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WE PETITION

Chief Executive of Hong Kong, Carrie Lam Cheng Yuet-ngor
Secretary for Development, Michael Wong
Antiquities Advisory Board

TO

Make Garden Centre a Grade 1 historic building

Launched: 10 April 2018

WHY IS IT IMPORTANT?

On 22nd March, the Antiquities Advisory Board has graded the Garden Centre in Shum Shui Po as a Grade 2 historic building. This 80-year old representative of Hong Kong modern architecture is now bound to be demolished and rebuilt into a commercial building. Based on the architectural and historical value of the Centre, we petition for the Garden Centre to be accorded as a Grade 1 historical building. We request the Development Bureau and the Antiquities Advisory Board to step in and discuss with the proprietor on conservation and revitalisation, so as to avoid retracing the tragic demolish of the Tung Tak Pawn and the Union Church Hong Kong. Please SIGN & SHARE this petition!

PETITION LETTER: 

I am writing in response to the Proposed Grading of the N331. 

On 22nd March, the Antiquities Advisory Board has graded the Garden Centre in Shum Shui Po as a Grade 2 historic building. This 80-year old representative of Hong Kong modern architecture is now bound to be demolished and rebuilt into a commercial building. Based on the architectural and historical value of the Centre, we petition for the Garden Centre to be accorded as a Grade 1 historical building. We request the Development Bureau and the Antiquities Advisory Board to step in and discuss with the proprietor on conservation and revitalisation, so as to avoid retracing the tragic demolish of the Tung Tak Pawn and the Union Church Hong Kong.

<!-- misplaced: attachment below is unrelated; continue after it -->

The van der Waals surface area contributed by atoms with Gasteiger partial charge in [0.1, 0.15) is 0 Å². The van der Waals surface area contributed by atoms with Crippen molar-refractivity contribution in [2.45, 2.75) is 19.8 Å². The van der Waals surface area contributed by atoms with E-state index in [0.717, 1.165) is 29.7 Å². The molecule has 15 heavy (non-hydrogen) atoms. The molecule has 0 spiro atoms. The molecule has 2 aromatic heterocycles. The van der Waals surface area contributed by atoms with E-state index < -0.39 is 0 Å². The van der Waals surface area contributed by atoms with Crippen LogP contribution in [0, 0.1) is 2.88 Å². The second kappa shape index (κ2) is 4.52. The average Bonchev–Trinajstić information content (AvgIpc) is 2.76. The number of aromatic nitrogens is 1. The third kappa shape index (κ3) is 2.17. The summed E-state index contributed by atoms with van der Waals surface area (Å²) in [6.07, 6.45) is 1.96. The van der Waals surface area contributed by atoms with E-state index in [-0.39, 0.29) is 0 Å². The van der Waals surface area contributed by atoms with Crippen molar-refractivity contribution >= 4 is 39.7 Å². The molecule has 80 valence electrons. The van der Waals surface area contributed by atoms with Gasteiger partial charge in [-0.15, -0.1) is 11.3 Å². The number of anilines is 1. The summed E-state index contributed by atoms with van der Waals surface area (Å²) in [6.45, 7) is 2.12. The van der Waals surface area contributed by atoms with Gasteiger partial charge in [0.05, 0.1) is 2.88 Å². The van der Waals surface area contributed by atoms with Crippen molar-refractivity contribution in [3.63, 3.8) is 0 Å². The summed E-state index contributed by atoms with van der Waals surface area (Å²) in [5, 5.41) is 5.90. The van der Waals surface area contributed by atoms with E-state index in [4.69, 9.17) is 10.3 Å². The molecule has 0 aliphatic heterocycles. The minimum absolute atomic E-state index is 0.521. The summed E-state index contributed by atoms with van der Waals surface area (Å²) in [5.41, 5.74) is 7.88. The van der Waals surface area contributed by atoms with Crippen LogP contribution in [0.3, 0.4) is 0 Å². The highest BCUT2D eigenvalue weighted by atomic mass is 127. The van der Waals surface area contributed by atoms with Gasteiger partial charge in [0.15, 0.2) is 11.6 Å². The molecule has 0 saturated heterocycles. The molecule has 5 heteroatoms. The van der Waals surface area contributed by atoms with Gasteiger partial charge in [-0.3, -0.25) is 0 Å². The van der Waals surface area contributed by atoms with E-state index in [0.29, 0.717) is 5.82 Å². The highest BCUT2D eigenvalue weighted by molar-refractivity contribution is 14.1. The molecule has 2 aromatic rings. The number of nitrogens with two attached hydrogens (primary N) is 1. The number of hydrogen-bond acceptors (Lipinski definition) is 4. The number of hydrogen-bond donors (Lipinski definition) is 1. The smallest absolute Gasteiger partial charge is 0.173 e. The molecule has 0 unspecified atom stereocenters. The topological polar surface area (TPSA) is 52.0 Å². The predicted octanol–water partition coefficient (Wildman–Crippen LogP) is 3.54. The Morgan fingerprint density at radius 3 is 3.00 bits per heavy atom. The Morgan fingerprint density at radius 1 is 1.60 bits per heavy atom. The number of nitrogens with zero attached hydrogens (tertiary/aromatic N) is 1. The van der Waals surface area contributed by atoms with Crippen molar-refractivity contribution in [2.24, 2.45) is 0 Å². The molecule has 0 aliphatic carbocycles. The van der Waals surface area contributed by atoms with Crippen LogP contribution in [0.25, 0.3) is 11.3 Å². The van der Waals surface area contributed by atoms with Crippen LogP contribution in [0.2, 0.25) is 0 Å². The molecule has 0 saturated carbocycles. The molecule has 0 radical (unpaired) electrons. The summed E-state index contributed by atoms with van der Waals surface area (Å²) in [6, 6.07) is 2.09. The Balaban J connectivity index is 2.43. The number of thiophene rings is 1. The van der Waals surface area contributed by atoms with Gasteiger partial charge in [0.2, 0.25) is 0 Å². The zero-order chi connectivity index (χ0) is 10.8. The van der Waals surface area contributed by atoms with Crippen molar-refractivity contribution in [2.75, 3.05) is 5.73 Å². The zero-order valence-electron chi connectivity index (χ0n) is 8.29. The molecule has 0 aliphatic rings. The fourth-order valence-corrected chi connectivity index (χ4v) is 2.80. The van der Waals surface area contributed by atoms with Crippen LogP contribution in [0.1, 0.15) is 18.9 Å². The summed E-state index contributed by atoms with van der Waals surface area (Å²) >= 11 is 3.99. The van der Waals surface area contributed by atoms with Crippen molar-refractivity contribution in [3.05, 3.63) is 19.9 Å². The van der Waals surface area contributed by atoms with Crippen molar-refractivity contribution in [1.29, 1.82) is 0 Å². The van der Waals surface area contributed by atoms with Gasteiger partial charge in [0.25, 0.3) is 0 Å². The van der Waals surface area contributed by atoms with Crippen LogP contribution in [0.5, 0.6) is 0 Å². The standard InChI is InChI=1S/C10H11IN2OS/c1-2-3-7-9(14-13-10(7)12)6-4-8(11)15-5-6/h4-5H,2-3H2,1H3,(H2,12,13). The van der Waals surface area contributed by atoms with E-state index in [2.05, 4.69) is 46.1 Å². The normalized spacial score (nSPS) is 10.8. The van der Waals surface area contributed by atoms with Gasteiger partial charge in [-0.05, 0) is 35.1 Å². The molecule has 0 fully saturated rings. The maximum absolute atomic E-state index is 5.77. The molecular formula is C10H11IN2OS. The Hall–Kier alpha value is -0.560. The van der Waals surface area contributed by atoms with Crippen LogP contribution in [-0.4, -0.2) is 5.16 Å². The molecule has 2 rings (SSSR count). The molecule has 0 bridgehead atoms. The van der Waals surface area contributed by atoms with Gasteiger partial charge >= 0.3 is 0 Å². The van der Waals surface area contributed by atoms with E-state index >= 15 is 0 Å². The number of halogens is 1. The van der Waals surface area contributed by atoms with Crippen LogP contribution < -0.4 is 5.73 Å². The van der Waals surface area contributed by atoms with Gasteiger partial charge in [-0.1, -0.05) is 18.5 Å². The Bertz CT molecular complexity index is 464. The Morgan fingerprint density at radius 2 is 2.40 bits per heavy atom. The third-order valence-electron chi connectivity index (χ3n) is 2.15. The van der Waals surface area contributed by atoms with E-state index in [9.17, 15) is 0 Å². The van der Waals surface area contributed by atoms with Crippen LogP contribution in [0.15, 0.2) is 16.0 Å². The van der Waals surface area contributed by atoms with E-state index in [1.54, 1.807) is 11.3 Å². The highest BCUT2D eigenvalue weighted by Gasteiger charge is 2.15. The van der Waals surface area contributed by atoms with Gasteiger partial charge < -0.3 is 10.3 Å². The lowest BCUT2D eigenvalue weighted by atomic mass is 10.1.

Not only does the assessment of the Antiquities Advisory Board neglects the historic importance of the Garden Centre in Hong Kong, it also bends to developers and gives them the green signal to demolish and rebuild. Chairmen of the Board Mr Andrew Lam Siu-lo declares after meeting that the Centre holds low architectural and historical value, and the only consideration was the “collective memory”. He even claimed that “there is no guarantee on conservation even to a Grade 1 building, the owner is definitely going to rebuild it”.

The Centre’s unique architectural features are barely brought up in the Antiquities Advisory Board meeting.

The Centre is a masterpiece of post-war architecture designed by the famous architect Zhu Bin, built in the 50‘s. Zhu Bin was one of the first Chinese architects who studied abroad. He founded the “Kwan, Chu and Yang Architects”, the largest architects in modern China, and designed many classic buildings in China during the Republic Era. The Mainland Bank brand office in Beijing was one of his creations, which is now a major historical and cultural site protected at the national level. Garden Centre is a rare monument created by Zhu Bin that still stands in Hong Kong. It is a milestone that has witnessed Hong Kong's integration into western architectural style, and the transition from Streamline Moderne to the Modernism.

The Garden Centre is also epoch-making and unique. The architect divided the building into three volumes of different sizes and heights, so that the huge building becomes light and exquisite, allowing it to become a model for far east architecture.

Designed based on modernism, the Garden Centre has its distinct red logo on the roof, equipped with sun visors set according to different directions, and a clock tower that benefits the public. It displays the post-war Utopian concept which puts emphasis on practical function and efficiency. This building reflects Garden’s important role in providing food with modernized production for Hong Kong when she was experiencing the rise of industrial development and the influx of refugees.

Garden is one of the most successful local food producers which has witnessed the modernization of Hong Kong food production. A vast amount of hardtack was produced in this factory building for the British military during the Second World War, then bread and biscuit for the Marine, Air and Ground Force from post-war till the 50’s. It went on to produce “Life Bread” in the 60’s, adding in vitamins, calcium, and iron in order to provide nutrients to the public, which has become one of the collective memories of the Hong Kong people.

 

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